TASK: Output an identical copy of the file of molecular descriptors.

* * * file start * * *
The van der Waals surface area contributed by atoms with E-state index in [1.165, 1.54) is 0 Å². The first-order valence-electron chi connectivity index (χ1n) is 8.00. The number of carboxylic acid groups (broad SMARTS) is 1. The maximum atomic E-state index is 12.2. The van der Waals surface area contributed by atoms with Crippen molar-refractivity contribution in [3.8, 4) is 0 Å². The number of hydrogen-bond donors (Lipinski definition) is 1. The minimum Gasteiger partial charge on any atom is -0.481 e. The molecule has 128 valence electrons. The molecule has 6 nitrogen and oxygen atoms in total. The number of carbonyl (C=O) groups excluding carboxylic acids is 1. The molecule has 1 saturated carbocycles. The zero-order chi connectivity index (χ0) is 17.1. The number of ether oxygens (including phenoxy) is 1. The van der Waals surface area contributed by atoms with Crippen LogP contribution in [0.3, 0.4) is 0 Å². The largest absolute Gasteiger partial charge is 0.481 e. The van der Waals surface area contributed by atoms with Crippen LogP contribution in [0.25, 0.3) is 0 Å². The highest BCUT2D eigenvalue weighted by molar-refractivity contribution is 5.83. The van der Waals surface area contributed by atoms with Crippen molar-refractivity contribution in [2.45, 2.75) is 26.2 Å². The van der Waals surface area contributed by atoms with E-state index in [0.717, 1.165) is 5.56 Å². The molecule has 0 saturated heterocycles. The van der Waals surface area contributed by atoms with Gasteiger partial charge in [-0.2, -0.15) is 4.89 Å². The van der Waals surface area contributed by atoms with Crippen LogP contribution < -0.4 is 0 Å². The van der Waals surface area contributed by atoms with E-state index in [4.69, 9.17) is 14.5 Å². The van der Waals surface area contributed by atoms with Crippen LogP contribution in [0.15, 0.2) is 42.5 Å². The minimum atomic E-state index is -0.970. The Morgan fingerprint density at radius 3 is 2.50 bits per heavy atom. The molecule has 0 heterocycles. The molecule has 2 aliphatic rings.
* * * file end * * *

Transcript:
The van der Waals surface area contributed by atoms with E-state index in [1.165, 1.54) is 0 Å². The first-order valence-electron chi connectivity index (χ1n) is 8.00. The number of carboxylic acid groups (broad SMARTS) is 1. The maximum atomic E-state index is 12.2. The van der Waals surface area contributed by atoms with Crippen molar-refractivity contribution in [3.8, 4) is 0 Å². The number of hydrogen-bond donors (Lipinski definition) is 1. The minimum Gasteiger partial charge on any atom is -0.481 e. The molecule has 128 valence electrons. The molecule has 6 nitrogen and oxygen atoms in total. The number of carbonyl (C=O) groups excluding carboxylic acids is 1. The molecule has 1 saturated carbocycles. The zero-order chi connectivity index (χ0) is 17.1. The number of ether oxygens (including phenoxy) is 1. The van der Waals surface area contributed by atoms with Crippen LogP contribution in [0.3, 0.4) is 0 Å². The largest absolute Gasteiger partial charge is 0.481 e. The van der Waals surface area contributed by atoms with Crippen LogP contribution in [0.25, 0.3) is 0 Å². The highest BCUT2D eigenvalue weighted by molar-refractivity contribution is 5.83. The van der Waals surface area contributed by atoms with Crippen molar-refractivity contribution in [2.45, 2.75) is 26.2 Å². The van der Waals surface area contributed by atoms with E-state index in [0.717, 1.165) is 5.56 Å². The molecule has 0 saturated heterocycles. The van der Waals surface area contributed by atoms with Gasteiger partial charge in [-0.2, -0.15) is 4.89 Å². The van der Waals surface area contributed by atoms with Crippen LogP contribution < -0.4 is 0 Å². The van der Waals surface area contributed by atoms with E-state index in [4.69, 9.17) is 14.5 Å². The van der Waals surface area contributed by atoms with Crippen LogP contribution in [0.15, 0.2) is 42.5 Å². The minimum atomic E-state index is -0.970. The Morgan fingerprint density at radius 3 is 2.50 bits per heavy atom. The molecule has 0 heterocycles. The molecule has 2 aliphatic rings.